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Tracey’s Angle- How to make sure that your resume speaks for you

September 16, 2010

My past experiences with writing resumes have always started off daunting, and ended up going well.  I have learned how to take the standard resume that I have perfected, and mold it to fit the job description of any position that I apply for.  The first steps to writing a great resume, is to identify sections of the resume that you feel will help portray you skills and work experience the best way possible.  The below are some sections that resume’s typically contain…

Objective: This is the statement that explains your career plan in reference to what the employer is looking for in their applicants.

Education: List what school you go (or have gone) to, major(s)/minor(s), any relevant coursework that you’ve taken, your GPA, and your graduation date.

Skills/Research: List any personality traits that will be of value to the position, your software experience, a research that you’ve complied and/or written, etc.

Experience: List all job experiences that you feel are relevant and/or appropriate in reference to the position that you are applying for.  Use your best judgment when picking these jobs, and always make sure to list them in chronological order starting with your most recent job at the top.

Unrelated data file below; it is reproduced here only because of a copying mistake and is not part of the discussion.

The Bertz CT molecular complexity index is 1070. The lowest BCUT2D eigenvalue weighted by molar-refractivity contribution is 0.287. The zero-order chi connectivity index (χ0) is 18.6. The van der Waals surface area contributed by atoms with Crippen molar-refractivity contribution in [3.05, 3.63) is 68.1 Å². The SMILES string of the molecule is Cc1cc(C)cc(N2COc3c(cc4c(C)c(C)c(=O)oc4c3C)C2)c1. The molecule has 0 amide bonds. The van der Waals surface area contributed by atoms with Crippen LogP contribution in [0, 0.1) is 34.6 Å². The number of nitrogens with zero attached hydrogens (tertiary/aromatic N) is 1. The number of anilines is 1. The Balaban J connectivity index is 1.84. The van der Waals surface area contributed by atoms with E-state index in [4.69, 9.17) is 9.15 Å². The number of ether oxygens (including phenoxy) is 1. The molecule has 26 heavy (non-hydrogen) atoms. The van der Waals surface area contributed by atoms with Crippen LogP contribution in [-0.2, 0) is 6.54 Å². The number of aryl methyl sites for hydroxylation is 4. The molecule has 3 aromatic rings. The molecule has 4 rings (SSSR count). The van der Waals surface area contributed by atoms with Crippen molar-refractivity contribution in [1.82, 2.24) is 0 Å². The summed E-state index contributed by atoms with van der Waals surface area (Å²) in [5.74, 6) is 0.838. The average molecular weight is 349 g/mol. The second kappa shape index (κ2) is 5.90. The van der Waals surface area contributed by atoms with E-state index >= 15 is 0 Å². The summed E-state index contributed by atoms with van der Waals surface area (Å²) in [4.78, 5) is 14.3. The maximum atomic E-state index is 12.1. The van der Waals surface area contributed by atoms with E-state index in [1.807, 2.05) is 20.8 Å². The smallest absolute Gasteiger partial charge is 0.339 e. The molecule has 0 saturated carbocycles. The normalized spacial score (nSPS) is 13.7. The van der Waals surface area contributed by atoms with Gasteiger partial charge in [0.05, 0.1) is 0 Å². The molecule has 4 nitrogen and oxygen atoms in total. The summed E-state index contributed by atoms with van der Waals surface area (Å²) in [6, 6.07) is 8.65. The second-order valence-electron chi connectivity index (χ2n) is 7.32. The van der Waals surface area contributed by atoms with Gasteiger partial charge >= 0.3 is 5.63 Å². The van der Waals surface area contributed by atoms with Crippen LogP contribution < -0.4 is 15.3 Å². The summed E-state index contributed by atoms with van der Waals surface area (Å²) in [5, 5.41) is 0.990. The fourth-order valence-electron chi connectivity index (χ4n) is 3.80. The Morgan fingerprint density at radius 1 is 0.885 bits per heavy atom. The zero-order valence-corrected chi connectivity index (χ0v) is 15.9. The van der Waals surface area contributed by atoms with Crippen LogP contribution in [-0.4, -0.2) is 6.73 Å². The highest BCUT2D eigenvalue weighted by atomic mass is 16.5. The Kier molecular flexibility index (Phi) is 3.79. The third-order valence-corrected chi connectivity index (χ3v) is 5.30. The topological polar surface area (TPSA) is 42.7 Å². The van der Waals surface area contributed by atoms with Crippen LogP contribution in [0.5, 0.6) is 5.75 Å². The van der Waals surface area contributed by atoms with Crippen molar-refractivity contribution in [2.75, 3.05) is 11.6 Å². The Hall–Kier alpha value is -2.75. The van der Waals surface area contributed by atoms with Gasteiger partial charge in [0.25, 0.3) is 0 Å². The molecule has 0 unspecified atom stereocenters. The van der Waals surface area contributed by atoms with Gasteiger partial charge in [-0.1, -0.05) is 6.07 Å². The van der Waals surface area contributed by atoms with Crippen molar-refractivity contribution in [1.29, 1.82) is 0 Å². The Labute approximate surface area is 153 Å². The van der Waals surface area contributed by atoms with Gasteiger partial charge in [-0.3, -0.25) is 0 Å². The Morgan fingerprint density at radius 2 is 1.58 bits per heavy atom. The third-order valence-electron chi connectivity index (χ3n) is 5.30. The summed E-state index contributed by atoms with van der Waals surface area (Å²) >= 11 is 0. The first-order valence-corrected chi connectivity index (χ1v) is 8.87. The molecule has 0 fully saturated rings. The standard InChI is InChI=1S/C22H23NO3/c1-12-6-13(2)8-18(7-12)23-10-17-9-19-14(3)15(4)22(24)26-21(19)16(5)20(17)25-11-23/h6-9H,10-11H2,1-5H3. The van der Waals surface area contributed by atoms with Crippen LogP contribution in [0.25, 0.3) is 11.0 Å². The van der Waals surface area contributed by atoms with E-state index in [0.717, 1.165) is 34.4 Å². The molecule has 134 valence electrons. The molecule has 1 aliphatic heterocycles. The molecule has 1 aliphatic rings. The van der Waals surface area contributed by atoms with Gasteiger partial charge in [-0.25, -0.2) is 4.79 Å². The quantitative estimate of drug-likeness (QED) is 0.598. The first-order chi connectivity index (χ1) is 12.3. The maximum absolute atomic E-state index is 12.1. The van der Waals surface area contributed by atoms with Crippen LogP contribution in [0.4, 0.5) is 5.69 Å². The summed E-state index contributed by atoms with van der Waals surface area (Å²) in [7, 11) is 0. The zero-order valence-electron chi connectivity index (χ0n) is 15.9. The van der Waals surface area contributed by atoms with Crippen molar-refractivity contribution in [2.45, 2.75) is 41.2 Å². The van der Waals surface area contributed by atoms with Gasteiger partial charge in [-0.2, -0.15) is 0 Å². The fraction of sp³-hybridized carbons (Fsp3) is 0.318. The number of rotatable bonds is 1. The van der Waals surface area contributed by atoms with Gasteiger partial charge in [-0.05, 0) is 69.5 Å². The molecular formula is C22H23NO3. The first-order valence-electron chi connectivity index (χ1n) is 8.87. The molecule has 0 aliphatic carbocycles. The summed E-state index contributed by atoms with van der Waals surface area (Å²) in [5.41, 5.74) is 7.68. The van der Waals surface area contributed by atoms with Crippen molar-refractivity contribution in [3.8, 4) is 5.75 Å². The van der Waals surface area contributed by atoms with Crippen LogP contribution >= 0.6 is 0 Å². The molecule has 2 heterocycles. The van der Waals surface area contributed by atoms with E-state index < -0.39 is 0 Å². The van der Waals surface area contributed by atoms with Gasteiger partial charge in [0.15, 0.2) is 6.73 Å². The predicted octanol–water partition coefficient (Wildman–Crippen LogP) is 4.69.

Awards/Honors/Service/Activities: List all awards,honors,community service involvements, and activities, including club and organizational involvements, that you have/are a part of. has some informational articles that can help you out with writing your resume, plus sample resumes you can use for inspiration.

Your resume does not have to include all of the above sections, but it should include most of them.  Think about it this way, this document serves as your first impression to an employer.  Represent yourself well by listing all that they need to know about what you are good at, what you’ve done, and what you can do.

One final helpful hint…your resume should never run over a page long! I have heard from some that this fact is not true, and from others that it’s their golden rule. I never let my resumes run over a page long because I know that employers only spend 10-20 seconds looking at resumes at first glances.  They typically will not flip over to a second page, so the verbiage on my resume is clear and concise.

That’s all for now, but if you have any questions at all about your resume send me an email at

Have a productive week!


Tracey L.

{ 1 comment… read it below or add one }

Rusty September 25, 2010 at 3:45 pm

There are a lot of good website out there that can help you put together a resume, whether it’s for a job or an internship. You give good advice in your post; putting together a quality resume is this first step to landing a good job. If people follow your advice their resumes should turn out great.


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